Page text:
Foreign policy's latest player N.J. Republican fuels stands with a passion against abortion

March 16, 1998|By Mark Matthews | Mark Matthews,SUN NATIONAL STAFF

WASHINGTON -- Move over, Jesse Helms.

Christopher H. Smith, the boyish Republican who leads anti-abortion forces in the House, is usurping the senator from North Carolina's role as Congress' biggest obstacle on foreign policy.

In a game of political chicken with the White House, Smith's pivotal voting bloc has stalled congressional approval of nearly $1 billion that the United States owes to the United Nations and billions of dollars in new support for the International Monetary Fund. The impasse also threatens Helms' cherished State Department reorganization.

Secretary of State Madeleine K. Albright calls it "legislative blackmail" and says that "this is shutting down our foreign policy."

Albright courted and won over the curmudgeonly Helms last year, helping to transform the Senate Foreign Relations Committee, which he chairs, from a sinkhole of Clinton administration initiatives into a forum for respectful give and take between Congress and Foggy Bottom.

But Smith, 45, who represents a jagged slice of central New Jersey, is a different story. He and his allies are linking passage of major foreign-affairs legislation to a ban on money for family planning groups abroad that lobby for abortion rights. With the White House threatening a veto, the result has been to block the bills.

During a hearing with Albright last month, the eight-term congressman denounced President Clinton's advisers for giving "a blank check to the international abortion industry."

Then he proceeded to lecture the secretary, inserting a comment about his movement's rallying issue, late-term abortions.

"If it's shocking and inhumane to jam scissors and a vacuum hose into the head of a partially delivered baby, why is it any less violent, shocking and inhumane to dismember the bodies of children with surgical knives, or to dislodge and destroy babies with hideous suction machines?" he asked.

This graphic imagery doesn't even begin to convey Smith's passion -- some call it obsession. Eyes fixed on his listener, words pouring out in a fusillade, he speaks with a fervor born of two decades of activism and a drive fortified by prayer and fasting.

"When he's addressing a group, you look at him and his heels are in the air; he speaks on his toes," says Richard Traynor, a founder of the Legal Center for the Defense of Life in Morristown, N.J.

Human rights supporter

No one questions Smith's commitment. And while he gets tarred in Washington with a single-issue brush, critics who have watched him closely acknowledge that abortion isn't all that moves him. He is very serious about international human rights. "He actually cares about people after they're born," says a frequent opponent.

From Jews denied the right to emigrate from the former Soviet Union to Buddhists in Tibet; slaves in Sudan and Mauritania; ethnic Hutus in Congo; Vietnamese boat people; Copts in Egypt and Muslims in Bosnia-Herzegovina, Smith has championed the causes of minority groups, political prisoners, the poor and campaigners for religious freedom around the world.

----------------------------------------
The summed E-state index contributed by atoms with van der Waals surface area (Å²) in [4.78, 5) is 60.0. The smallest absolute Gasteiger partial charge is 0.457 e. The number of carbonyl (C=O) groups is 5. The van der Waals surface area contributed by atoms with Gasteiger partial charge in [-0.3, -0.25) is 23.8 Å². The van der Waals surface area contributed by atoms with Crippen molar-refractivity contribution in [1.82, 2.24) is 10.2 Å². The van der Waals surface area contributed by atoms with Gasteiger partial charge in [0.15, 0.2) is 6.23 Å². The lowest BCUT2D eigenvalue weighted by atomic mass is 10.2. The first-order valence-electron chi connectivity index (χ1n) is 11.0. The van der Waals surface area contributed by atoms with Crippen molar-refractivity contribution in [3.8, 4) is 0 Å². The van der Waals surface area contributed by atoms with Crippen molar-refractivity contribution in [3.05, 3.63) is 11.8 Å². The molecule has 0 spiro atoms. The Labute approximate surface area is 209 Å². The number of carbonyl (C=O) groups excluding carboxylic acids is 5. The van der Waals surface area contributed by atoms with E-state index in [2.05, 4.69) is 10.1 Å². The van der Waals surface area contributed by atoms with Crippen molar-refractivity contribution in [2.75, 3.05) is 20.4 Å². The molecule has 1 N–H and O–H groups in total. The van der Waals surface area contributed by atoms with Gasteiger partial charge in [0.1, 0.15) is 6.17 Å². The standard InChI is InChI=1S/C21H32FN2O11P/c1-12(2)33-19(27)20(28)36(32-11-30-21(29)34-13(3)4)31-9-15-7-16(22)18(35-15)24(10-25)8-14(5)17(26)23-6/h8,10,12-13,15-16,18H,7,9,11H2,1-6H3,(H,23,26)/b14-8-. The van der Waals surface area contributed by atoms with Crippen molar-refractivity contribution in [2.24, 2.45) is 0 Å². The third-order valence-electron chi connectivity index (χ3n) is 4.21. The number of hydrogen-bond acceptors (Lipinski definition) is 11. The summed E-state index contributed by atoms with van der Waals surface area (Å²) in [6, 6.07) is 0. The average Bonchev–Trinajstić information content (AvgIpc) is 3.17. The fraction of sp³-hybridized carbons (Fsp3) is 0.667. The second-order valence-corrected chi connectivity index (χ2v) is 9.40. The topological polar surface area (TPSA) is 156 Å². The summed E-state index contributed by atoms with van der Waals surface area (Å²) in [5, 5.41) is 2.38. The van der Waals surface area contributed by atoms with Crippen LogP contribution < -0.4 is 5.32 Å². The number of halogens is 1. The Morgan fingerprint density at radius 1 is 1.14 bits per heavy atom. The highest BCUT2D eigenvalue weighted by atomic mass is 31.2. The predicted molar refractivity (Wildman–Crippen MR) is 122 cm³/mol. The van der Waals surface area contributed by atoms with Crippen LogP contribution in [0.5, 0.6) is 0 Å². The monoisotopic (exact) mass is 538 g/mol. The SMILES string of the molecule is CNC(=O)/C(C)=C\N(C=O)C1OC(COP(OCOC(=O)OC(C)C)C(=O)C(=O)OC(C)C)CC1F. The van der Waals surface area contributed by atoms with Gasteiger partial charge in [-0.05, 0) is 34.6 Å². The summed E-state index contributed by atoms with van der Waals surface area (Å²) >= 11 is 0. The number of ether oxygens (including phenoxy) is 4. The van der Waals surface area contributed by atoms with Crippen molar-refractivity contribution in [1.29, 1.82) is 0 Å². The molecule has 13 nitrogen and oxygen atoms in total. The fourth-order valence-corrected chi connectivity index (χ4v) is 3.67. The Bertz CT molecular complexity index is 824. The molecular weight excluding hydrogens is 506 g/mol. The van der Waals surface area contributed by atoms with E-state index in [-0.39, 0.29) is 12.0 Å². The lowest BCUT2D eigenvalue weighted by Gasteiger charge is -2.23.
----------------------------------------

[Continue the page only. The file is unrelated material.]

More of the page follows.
He visits prisons and refugee camps abroad and regularly gives victims of repression a platform in Washington at sometimes daylong hearings of his subcommittee on International Operations and Human Rights.

A three-time visitor to China, each time bearing lists of political prisoners to inquire about, Smith has used hearings and statements to put a harsh spotlight on Beijing, which he says "murders its own people and then lies about it."

China's government is a doubly tempting target for Smith because it's not only widely seen as repressive but it uses sterilization and coerced abortion to enforce a one-child policy.

His criticism draws praise from anti-Beijing activists such as Harry Wu, a Chinese-American who was detained by authorities in China in 1995 while working to expose prison conditions.

"I can't find many people like him on Capitol Hill," says Wu.

For Smith, human rights and opposition to abortion are pieces of the same value system that he says is summarized in a verse from Matthew 25 that stresses the need to help "the least of my brethren."

Catholic upbringing

It is rooted in a devoutly Roman Catholic Irish-American upbringing. Smith's father, a driver for Borden's milk who later opened a sporting-goods store, used to tip his hat when passing a church. Smith attended Catholic schools in Iselin and Perth Amboy, N.J.

"I think he's driven by his faith," says Rep. Tony P. Hall, an Ohio Democrat and a frequent ally of Smith's on international humanitarian issues.

"It defines him," says Stan DeBoe, a Trinitarian priest from Jessup who for five years served as Smith's part-time, $9,000-a-year adviser on international human rights and religious freedom.

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